Improvement and conservation of genetic resources

Genetic improvement

The main challenges for the genetic improvement of the carob tree are the reduction of the vegetative period, the adaptation, and the increase of the yield. However, other criteria such as vigor, pod size, gum quality, and pulp are also important.

The reproductive system, particularly pollination mechanisms and sex expression in response to environmental conditions, remains unknown.

The use of molecular markers for the sex determination of plants in nurseries would be of great help for early selection. Clonal variability in old orchards can be exploited for the selection of the best clones having accumulated adaptive traits.

The overall objective depends on the intended use of products from the selected varieties.

The most important selection criteria are the fruit yield and especially the percentage of seeds compared to the fruit, the quantity, and quality of the gum, the alternation of fruiting, the resistance to diseases and the power of abscission of ripe fruit to facilitate harvesting.

Among the main varieties used are “Negra” and “Matalafera” in Spain, “Gibiliana” and “Racemosa” in Italy, “Mulata” and “Aida” in Portugal, “Hemere” and “Tylliria” in Greece and Cyprus, “Sisam” in Turkey, ” Sfax “in Tunisia,” Santa Fe “and” Bolser “in California, and” Bath “and” Princess “in Australia.

Furthermore, any culture of an improved variety reduces the genetic richness of the wild population from which it originates. The improver’s action cannot, therefore, be limited to the supply of efficient and suitable plant material. It also includes, just as importantly, a conservation activity.

Genetic improvement is therefore necessarily accompanied by protection and conservation work to avoid the depletion of genetic capital, the degradation of ecotypes, and to manage the improvement population essential for the sustainability of a breeding program. ‘improvement.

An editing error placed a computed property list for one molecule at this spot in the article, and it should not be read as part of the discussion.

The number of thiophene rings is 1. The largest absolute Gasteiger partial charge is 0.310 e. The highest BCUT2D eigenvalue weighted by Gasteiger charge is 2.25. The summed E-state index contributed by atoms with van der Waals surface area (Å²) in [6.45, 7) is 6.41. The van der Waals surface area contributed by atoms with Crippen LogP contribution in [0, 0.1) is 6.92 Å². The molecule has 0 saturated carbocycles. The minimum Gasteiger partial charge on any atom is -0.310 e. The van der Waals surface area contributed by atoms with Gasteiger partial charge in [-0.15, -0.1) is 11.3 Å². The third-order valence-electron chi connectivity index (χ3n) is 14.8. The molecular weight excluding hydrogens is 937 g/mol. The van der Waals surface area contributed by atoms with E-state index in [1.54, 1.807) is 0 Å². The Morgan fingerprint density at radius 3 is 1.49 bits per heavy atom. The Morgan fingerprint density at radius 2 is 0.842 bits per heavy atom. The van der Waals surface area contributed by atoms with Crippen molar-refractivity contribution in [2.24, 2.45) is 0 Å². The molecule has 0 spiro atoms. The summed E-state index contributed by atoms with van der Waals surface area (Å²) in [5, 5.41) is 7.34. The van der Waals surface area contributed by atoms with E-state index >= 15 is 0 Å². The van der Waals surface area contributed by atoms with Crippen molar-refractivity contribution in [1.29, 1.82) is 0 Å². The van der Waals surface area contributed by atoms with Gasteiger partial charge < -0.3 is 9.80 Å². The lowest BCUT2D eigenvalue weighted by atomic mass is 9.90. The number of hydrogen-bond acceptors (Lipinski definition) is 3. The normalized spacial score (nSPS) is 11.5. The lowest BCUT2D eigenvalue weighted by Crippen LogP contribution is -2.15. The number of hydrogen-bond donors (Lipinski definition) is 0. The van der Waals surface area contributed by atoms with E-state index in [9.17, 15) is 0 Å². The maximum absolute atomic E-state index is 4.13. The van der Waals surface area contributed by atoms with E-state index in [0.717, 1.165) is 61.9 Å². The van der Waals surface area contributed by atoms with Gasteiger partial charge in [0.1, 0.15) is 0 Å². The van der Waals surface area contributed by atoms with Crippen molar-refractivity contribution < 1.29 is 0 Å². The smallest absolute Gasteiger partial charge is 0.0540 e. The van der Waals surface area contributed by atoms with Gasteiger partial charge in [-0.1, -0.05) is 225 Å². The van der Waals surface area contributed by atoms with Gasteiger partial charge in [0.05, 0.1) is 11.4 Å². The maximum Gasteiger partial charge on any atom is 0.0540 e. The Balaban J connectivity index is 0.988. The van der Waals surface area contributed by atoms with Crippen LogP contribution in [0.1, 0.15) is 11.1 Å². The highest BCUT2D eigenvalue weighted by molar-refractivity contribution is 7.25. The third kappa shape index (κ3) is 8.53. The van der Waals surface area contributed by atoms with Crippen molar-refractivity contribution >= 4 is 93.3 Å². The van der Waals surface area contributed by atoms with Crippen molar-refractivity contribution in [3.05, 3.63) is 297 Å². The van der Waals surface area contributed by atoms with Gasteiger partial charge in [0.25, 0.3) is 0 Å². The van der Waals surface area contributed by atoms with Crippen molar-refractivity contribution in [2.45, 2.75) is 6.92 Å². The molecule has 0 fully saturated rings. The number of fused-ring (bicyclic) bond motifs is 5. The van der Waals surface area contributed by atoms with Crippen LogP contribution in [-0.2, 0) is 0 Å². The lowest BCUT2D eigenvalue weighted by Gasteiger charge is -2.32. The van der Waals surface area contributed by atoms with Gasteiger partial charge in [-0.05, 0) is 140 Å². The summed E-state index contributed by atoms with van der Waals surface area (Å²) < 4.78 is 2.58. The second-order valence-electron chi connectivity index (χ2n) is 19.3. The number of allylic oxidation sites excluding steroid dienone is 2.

Conservation of genetic resources


Genetic diversity is described using genetic, biochemical, and molecular markers. The latter provides the knowledge necessary to rapidly construct a genetic typology of populations and allow the selection schemes and programs for the conservation of genetic resources to be based on more objective and more rigorous bases.

Very little work has been carried out and published on the carob tree:

In Tunisia, a study of genetic diversity using isozymes, in 17 populations distributed in four bioclimatic zones, revealed a great genetic diversity and a substantial level of endogamy in these populations.

In Portugal, genetic diversity in 15 7-year-old cultivars planted in an experimental plot was assessed using 12 phenotypic characters from the pod and seed. The values ​​of the morphological qualities acquired by cultivars were linked with those of cultivars from other countries of the Mediterranean basin. Significant differences were found between cultivars for all traits studied, indicating high genetic diversity.

In Morocco, morphometric and molecular approaches (RAPD) have revealed significant genetic variability between 10 accessions of the carob tree.

Analysis of the morphological criteria of the fruits on 104 provenances from different regions of Morocco has revealed a great genetic variability between these populations studied. Eastern origins had the best performance in terms of seed weight.

The percentage of the weight of the seeds compared to the weight of the pods varies between 11.81 My Driss and 27.88 for Ourika.